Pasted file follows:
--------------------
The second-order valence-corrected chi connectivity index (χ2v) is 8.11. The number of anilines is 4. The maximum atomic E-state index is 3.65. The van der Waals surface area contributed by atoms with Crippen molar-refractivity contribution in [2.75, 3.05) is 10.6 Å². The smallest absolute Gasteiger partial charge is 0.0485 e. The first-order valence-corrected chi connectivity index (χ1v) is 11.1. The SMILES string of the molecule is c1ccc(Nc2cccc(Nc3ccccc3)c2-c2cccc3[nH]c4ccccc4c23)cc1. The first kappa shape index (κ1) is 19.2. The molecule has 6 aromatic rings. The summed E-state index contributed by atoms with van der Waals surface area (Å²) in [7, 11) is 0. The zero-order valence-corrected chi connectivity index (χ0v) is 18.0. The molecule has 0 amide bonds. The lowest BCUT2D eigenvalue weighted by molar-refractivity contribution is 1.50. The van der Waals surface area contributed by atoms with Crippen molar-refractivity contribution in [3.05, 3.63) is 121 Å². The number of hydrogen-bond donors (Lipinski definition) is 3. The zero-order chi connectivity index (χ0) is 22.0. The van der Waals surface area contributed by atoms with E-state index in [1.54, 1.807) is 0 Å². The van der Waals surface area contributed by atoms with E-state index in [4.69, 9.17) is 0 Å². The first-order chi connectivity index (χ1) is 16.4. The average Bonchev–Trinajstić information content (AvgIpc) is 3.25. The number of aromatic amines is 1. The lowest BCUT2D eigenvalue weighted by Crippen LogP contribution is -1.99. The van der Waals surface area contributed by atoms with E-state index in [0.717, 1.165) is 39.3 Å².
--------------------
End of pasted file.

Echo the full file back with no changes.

The second-order valence-corrected chi connectivity index (χ2v) is 8.11. The number of anilines is 4. The maximum atomic E-state index is 3.65. The van der Waals surface area contributed by atoms with Crippen molar-refractivity contribution in [2.75, 3.05) is 10.6 Å². The smallest absolute Gasteiger partial charge is 0.0485 e. The first-order valence-corrected chi connectivity index (χ1v) is 11.1. The SMILES string of the molecule is c1ccc(Nc2cccc(Nc3ccccc3)c2-c2cccc3[nH]c4ccccc4c23)cc1. The first kappa shape index (κ1) is 19.2. The molecule has 6 aromatic rings. The summed E-state index contributed by atoms with van der Waals surface area (Å²) in [7, 11) is 0. The zero-order valence-corrected chi connectivity index (χ0v) is 18.0. The molecule has 0 amide bonds. The lowest BCUT2D eigenvalue weighted by molar-refractivity contribution is 1.50. The van der Waals surface area contributed by atoms with Crippen molar-refractivity contribution in [3.05, 3.63) is 121 Å². The number of hydrogen-bond donors (Lipinski definition) is 3. The zero-order chi connectivity index (χ0) is 22.0. The van der Waals surface area contributed by atoms with E-state index in [1.54, 1.807) is 0 Å². The van der Waals surface area contributed by atoms with E-state index in [4.69, 9.17) is 0 Å². The first-order chi connectivity index (χ1) is 16.4. The average Bonchev–Trinajstić information content (AvgIpc) is 3.25. The number of aromatic amines is 1. The lowest BCUT2D eigenvalue weighted by Crippen LogP contribution is -1.99. The van der Waals surface area contributed by atoms with E-state index in [0.717, 1.165) is 39.3 Å².